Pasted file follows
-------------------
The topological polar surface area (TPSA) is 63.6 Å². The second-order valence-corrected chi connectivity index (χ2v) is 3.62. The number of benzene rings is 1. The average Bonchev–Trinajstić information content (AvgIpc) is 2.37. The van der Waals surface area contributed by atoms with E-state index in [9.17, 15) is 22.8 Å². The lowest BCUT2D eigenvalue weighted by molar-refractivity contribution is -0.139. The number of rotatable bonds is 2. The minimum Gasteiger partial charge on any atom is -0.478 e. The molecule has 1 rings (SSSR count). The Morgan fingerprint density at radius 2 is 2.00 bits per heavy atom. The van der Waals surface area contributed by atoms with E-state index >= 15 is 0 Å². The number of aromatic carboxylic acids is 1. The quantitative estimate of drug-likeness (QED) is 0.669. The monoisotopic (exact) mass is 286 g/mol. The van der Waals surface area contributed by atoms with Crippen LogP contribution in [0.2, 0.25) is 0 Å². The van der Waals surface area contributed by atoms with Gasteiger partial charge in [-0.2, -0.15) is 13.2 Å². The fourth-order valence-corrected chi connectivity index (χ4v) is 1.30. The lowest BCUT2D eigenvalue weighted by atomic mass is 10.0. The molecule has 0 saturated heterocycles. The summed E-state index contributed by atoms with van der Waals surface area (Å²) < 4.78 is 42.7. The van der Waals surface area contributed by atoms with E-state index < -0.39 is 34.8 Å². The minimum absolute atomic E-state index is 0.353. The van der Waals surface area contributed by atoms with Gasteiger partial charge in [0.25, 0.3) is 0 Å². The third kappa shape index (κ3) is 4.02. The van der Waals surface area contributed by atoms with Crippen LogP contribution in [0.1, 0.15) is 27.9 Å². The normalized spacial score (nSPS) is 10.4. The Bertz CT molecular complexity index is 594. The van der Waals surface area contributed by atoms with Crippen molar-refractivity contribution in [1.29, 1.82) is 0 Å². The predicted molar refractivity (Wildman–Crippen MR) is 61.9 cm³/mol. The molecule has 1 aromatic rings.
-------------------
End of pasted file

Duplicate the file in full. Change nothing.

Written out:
The topological polar surface area (TPSA) is 63.6 Å². The second-order valence-corrected chi connectivity index (χ2v) is 3.62. The number of benzene rings is 1. The average Bonchev–Trinajstić information content (AvgIpc) is 2.37. The van der Waals surface area contributed by atoms with E-state index in [9.17, 15) is 22.8 Å². The lowest BCUT2D eigenvalue weighted by molar-refractivity contribution is -0.139. The number of rotatable bonds is 2. The minimum Gasteiger partial charge on any atom is -0.478 e. The molecule has 1 rings (SSSR count). The Morgan fingerprint density at radius 2 is 2.00 bits per heavy atom. The van der Waals surface area contributed by atoms with E-state index >= 15 is 0 Å². The number of aromatic carboxylic acids is 1. The quantitative estimate of drug-likeness (QED) is 0.669. The monoisotopic (exact) mass is 286 g/mol. The van der Waals surface area contributed by atoms with Crippen LogP contribution in [0.2, 0.25) is 0 Å². The van der Waals surface area contributed by atoms with Gasteiger partial charge in [-0.2, -0.15) is 13.2 Å². The fourth-order valence-corrected chi connectivity index (χ4v) is 1.30. The lowest BCUT2D eigenvalue weighted by atomic mass is 10.0. The molecule has 0 saturated heterocycles. The summed E-state index contributed by atoms with van der Waals surface area (Å²) < 4.78 is 42.7. The van der Waals surface area contributed by atoms with E-state index < -0.39 is 34.8 Å². The minimum absolute atomic E-state index is 0.353. The van der Waals surface area contributed by atoms with Gasteiger partial charge in [0.25, 0.3) is 0 Å². The third kappa shape index (κ3) is 4.02. The van der Waals surface area contributed by atoms with Crippen LogP contribution in [0.1, 0.15) is 27.9 Å². The normalized spacial score (nSPS) is 10.4. The Bertz CT molecular complexity index is 594. The van der Waals surface area contributed by atoms with Crippen molar-refractivity contribution in [1.29, 1.82) is 0 Å². The predicted molar refractivity (Wildman–Crippen MR) is 61.9 cm³/mol. The molecule has 1 aromatic rings.